Minnesota: Mille Lacs County

Just west of Kanabec County is the oddly shaped Mille Lacs (pronounced Mill Lacks) County, population 26,097.

A capital T?

The county is named for Mille Lacs (“thousand lakes” in French) Lake, which is the second largest lake in Minnesota, after the combined Red Lakes.

One of Minnesota’s premier fishing lakes

In the winter, Mille Lacs Lake has thousands of ice-fishing houses scattered over its 207 square miles.

All the comforts of home

Father Hennepin State Park, on the south shore of Mille Lacs, has campgrounds and a mile-long sandy beach.

Named for the French missionary and explorer

Mille Lacs National Wildlife Refuge, consisting of two small islands totaling half an acre, is the smallest national wildlife refuge in the U.S.

Breeding habitat for several bird species

The town of Milaca (pop. 2,946), the county seat, is at the intersection of two important highways: U.S. 169, between Mille Lacs Lake and the Twin Cities, and State 23, between the St. Cloud area and Duluth.

The Milaca City Hall was built in 1936 (of stone, brick, and concrete) by the Works Projects Administration.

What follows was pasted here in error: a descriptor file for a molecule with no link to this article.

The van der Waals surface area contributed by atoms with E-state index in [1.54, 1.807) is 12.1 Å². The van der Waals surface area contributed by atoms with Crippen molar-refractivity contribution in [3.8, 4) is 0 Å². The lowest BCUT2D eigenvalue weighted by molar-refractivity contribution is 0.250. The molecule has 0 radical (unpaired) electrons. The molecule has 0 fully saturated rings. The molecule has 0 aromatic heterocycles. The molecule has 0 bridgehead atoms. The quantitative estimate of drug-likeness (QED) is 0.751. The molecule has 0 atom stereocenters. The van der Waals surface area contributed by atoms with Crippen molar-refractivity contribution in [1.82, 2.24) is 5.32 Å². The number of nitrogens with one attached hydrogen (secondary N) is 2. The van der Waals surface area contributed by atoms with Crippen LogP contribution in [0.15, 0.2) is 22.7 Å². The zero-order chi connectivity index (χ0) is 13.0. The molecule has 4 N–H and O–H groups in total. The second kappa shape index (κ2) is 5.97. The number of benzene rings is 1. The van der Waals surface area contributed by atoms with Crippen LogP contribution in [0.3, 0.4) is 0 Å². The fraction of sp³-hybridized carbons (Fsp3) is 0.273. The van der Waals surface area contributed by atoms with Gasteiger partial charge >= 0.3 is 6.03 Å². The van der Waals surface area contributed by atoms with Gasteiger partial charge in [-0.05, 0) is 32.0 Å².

In the Streamline Moderne style

Milaca is on the Rum River. The river got its name as a result of a mistranslation of a Dakota word that meant “spirit” as in “spiritual”; the translation into English came out “spirit” as in alcohol.

A rum barrel

Princeton (pop. 4,698) is the largest city in Mille Lacs County. Its former Great Northern Depot is now a museum run by the Mille Lacs County Historical Society.

Built in 1902


2 comments on “Minnesota: Mille Lacs County

  1. John Dodds says:

    Nice post, that bit about the Rum River is funny. I wonder how they picked rum from spirit.

  2. Mary Schlick says:

    When i was a kid, our dad told me that one of the boats he bought for Rainy Lake had been used by “rum runners” on the Mississippi, and our cousin Isla’s husband worked for the Rum River Lumber Company in Princeton. I figured that rum must have been a big deal up there in the wild north.

Leave a Reply

Fill in your details below or click an icon to log in:

WordPress.com Logo

You are commenting using your WordPress.com account. Log Out /  Change )

Twitter picture

You are commenting using your Twitter account. Log Out /  Change )

Facebook photo

You are commenting using your Facebook account. Log Out /  Change )

Connecting to %s